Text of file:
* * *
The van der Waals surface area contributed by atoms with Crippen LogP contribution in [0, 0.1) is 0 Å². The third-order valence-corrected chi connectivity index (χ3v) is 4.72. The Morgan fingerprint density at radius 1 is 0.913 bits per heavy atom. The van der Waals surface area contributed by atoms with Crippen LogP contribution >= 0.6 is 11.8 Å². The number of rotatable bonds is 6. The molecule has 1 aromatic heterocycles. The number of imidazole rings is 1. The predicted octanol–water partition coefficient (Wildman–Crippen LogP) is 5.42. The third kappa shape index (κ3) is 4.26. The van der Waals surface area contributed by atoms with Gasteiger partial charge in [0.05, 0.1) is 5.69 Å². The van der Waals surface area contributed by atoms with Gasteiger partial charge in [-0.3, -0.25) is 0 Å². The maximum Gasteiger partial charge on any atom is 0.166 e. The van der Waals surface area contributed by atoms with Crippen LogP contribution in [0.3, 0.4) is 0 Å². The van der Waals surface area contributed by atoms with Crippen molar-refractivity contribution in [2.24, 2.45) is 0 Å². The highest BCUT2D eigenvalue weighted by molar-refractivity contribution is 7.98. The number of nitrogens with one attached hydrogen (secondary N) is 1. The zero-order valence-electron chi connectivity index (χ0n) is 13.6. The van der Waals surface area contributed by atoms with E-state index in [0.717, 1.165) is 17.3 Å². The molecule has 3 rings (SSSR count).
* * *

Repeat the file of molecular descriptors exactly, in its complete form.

The van der Waals surface area contributed by atoms with Crippen LogP contribution in [0, 0.1) is 0 Å². The third-order valence-corrected chi connectivity index (χ3v) is 4.72. The Morgan fingerprint density at radius 1 is 0.913 bits per heavy atom. The van der Waals surface area contributed by atoms with Crippen LogP contribution >= 0.6 is 11.8 Å². The number of rotatable bonds is 6. The molecule has 1 aromatic heterocycles. The number of imidazole rings is 1. The predicted octanol–water partition coefficient (Wildman–Crippen LogP) is 5.42. The third kappa shape index (κ3) is 4.26. The van der Waals surface area contributed by atoms with Gasteiger partial charge in [0.05, 0.1) is 5.69 Å². The van der Waals surface area contributed by atoms with Gasteiger partial charge in [-0.3, -0.25) is 0 Å². The maximum Gasteiger partial charge on any atom is 0.166 e. The van der Waals surface area contributed by atoms with Crippen LogP contribution in [0.3, 0.4) is 0 Å². The van der Waals surface area contributed by atoms with Crippen molar-refractivity contribution in [2.24, 2.45) is 0 Å². The highest BCUT2D eigenvalue weighted by molar-refractivity contribution is 7.98. The number of nitrogens with one attached hydrogen (secondary N) is 1. The zero-order valence-electron chi connectivity index (χ0n) is 13.6. The van der Waals surface area contributed by atoms with E-state index in [0.717, 1.165) is 17.3 Å². The molecule has 3 rings (SSSR count).